"New methods of microscopy, tissue engineering and biomechanical modeling greatly enhance our understanding of the mechanisms by which cells modify and repair the tissues they populate.
Fibrous cellular structures generate and guide forces that compress and reorient their extracellular fibrous environment.
This raises new questions about the molecular mechanisms of these functions and how cells regulate the forces they exert and how they govern the extent of matrix deformation."
Elliot L. Elson PhD, Department of Biochemistry and Molecular Biophysics, Washington University School of Medicine, St. Louis, Missouri, USA.
"Wound healing is a great example of how these processes are important in a physiologic way," Genin adds. "We'll be able to come up with insight in how to train cells not to excessively compact the collagen around them."
Fibroblasts undergo a critical transformation from an initially inactive state to a morphologically different and contractile state after several hours of being embedded within a physiologically relevant three-dimensional (3D) fibrous collagen-based extracellular matrix (ECM). However, little is known about the critical mechanisms by which fibroblasts adapt themselves and their microenvironment in the earliest stage of cell–matrix interaction. Here, we identified the mechanisms by which fibroblasts interact with their 3D collagen fibrous matrices in the early stages of cell–matrix interaction and showed that fibroblasts use energetically efficient hierarchical micro/nano-scaled protrusions in these stages as the primary means for the transformation and adaptation. We found that actomyosin contractility in these protrusions in the early stages of cell–matrix interaction restricts the growth of microtubules by applying compressive forces on them. Our results show that actomyosin contractility and microtubules work in concert in the early stages of cell–matrix interaction to adapt fibroblasts and their microenvironment to one another. These early stage interactions result in responses to disruption of the microtubule network and/or actomyosin contractility that are opposite to well-known responses to late-stage disruption and reveal insight into the ways that cells adapt themselves and their ECM recursively.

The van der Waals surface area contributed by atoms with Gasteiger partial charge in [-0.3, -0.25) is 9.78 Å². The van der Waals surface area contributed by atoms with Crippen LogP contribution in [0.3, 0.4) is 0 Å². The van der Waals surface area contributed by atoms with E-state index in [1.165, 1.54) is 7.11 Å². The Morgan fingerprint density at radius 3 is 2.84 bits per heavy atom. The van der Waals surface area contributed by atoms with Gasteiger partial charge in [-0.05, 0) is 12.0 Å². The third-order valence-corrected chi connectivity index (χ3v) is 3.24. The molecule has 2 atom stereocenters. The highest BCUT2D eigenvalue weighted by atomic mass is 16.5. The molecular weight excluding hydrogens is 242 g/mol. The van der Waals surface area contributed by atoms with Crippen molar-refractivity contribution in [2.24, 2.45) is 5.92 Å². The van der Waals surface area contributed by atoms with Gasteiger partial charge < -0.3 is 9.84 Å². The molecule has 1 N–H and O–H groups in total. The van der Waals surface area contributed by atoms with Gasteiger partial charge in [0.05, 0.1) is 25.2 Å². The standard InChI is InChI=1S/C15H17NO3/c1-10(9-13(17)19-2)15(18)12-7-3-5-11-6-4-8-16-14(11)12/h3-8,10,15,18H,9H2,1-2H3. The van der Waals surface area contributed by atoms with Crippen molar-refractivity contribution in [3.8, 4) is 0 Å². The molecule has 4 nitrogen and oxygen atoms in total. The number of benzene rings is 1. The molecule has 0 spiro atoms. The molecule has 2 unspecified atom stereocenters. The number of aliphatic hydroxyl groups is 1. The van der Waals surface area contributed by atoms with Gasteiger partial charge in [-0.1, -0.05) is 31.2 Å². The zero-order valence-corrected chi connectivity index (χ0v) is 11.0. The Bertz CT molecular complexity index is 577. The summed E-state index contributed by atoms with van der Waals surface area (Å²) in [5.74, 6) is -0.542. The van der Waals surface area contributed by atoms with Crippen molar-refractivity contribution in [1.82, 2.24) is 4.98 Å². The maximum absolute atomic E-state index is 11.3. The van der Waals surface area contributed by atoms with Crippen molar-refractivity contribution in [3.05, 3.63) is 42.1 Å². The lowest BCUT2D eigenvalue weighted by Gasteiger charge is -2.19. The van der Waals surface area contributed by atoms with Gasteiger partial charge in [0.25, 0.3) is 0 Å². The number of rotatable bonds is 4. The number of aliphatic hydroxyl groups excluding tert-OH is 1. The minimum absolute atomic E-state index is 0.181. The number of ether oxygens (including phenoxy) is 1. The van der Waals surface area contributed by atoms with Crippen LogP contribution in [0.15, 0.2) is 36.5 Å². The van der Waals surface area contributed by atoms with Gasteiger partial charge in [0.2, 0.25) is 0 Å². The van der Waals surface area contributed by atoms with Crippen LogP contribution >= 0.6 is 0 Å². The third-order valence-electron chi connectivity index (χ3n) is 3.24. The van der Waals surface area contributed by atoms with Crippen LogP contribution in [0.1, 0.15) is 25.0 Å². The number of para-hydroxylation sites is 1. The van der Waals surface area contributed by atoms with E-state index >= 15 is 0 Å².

Delaram Shakiba, Farid Alisafaei, Alireza Savadipour, Roger A. Rowe, Zhangao Liu, Kenneth M. Pryse, Vivek B. Shenoy, Elliot L. Elson, and Guy M. Genin.
Supporting Information is available free of charge here:
Microsoft AVI: nn9b09941_si_001.avi (9.67 MB)
Movie S1: formation of cell protrusions (AVI)
Additional data include the theoretical matrix model (Section 1), the theoretical cytoskeletal model (Section 2), discrete fiber network simulations (Figure S1), nocodazole pretreated fibroblasts (Figure S2), cytochalasin D pretreated fibroblasts (Figure S3), Y-27632 pretreated fibroblasts (Figure S4), blebbistatin pretreated fibroblasts (Figure S5), different components of the theoretical cytoskeletal model (Figure S6), one-dimensional representation of the theoretical cytoskeletal model (Figure S7), formation of actin-based filopodium-like structures on cell protrusions (Figure S8)(PDF)
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Researchers used a 3D-mapping technique - the first time applied to collagen - along with a computation calculating 3D strain and stress fields created by protrusions from the cell.
CREDIT Brandie Jefferson